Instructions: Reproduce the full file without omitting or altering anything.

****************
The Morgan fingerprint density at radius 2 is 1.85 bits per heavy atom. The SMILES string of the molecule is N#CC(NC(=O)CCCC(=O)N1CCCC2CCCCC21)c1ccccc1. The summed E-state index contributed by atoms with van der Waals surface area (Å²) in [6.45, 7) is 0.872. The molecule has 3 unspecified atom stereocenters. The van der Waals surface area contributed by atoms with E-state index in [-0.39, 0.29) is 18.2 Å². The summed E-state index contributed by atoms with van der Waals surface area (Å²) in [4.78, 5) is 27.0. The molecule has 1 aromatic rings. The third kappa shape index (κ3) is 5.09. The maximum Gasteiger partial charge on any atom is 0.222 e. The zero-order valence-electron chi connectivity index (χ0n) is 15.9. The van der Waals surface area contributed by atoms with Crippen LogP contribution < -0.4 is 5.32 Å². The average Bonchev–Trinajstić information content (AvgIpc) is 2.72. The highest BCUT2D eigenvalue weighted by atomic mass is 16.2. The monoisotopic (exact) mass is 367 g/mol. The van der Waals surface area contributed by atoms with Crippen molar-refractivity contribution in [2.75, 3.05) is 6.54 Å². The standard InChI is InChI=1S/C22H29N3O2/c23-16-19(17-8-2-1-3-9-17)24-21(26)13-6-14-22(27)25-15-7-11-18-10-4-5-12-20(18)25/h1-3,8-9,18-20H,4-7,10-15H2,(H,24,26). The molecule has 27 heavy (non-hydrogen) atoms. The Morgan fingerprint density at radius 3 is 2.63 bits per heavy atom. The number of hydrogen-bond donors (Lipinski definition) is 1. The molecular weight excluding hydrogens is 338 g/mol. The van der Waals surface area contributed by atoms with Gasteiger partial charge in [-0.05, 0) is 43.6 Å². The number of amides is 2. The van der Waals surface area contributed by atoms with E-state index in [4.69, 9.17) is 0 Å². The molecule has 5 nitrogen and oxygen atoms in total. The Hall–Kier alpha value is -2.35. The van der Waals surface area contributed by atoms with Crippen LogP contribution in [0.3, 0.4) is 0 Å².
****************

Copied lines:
The Morgan fingerprint density at radius 2 is 1.85 bits per heavy atom. The SMILES string of the molecule is N#CC(NC(=O)CCCC(=O)N1CCCC2CCCCC21)c1ccccc1. The summed E-state index contributed by atoms with van der Waals surface area (Å²) in [6.45, 7) is 0.872. The molecule has 3 unspecified atom stereocenters. The van der Waals surface area contributed by atoms with E-state index in [-0.39, 0.29) is 18.2 Å². The summed E-state index contributed by atoms with van der Waals surface area (Å²) in [4.78, 5) is 27.0. The molecule has 1 aromatic rings. The third kappa shape index (κ3) is 5.09. The maximum Gasteiger partial charge on any atom is 0.222 e. The zero-order valence-electron chi connectivity index (χ0n) is 15.9. The van der Waals surface area contributed by atoms with Crippen LogP contribution < -0.4 is 5.32 Å². The average Bonchev–Trinajstić information content (AvgIpc) is 2.72. The highest BCUT2D eigenvalue weighted by atomic mass is 16.2. The monoisotopic (exact) mass is 367 g/mol. The van der Waals surface area contributed by atoms with Crippen molar-refractivity contribution in [2.75, 3.05) is 6.54 Å². The standard InChI is InChI=1S/C22H29N3O2/c23-16-19(17-8-2-1-3-9-17)24-21(26)13-6-14-22(27)25-15-7-11-18-10-4-5-12-20(18)25/h1-3,8-9,18-20H,4-7,10-15H2,(H,24,26). The molecule has 27 heavy (non-hydrogen) atoms. The Morgan fingerprint density at radius 3 is 2.63 bits per heavy atom. The number of hydrogen-bond donors (Lipinski definition) is 1. The molecular weight excluding hydrogens is 338 g/mol. The van der Waals surface area contributed by atoms with Gasteiger partial charge in [-0.05, 0) is 43.6 Å². The number of amides is 2. The van der Waals surface area contributed by atoms with E-state index in [4.69, 9.17) is 0 Å². The molecule has 5 nitrogen and oxygen atoms in total. The Hall–Kier alpha value is -2.35. The van der Waals surface area contributed by atoms with Crippen LogP contribution in [0.3, 0.4) is 0 Å².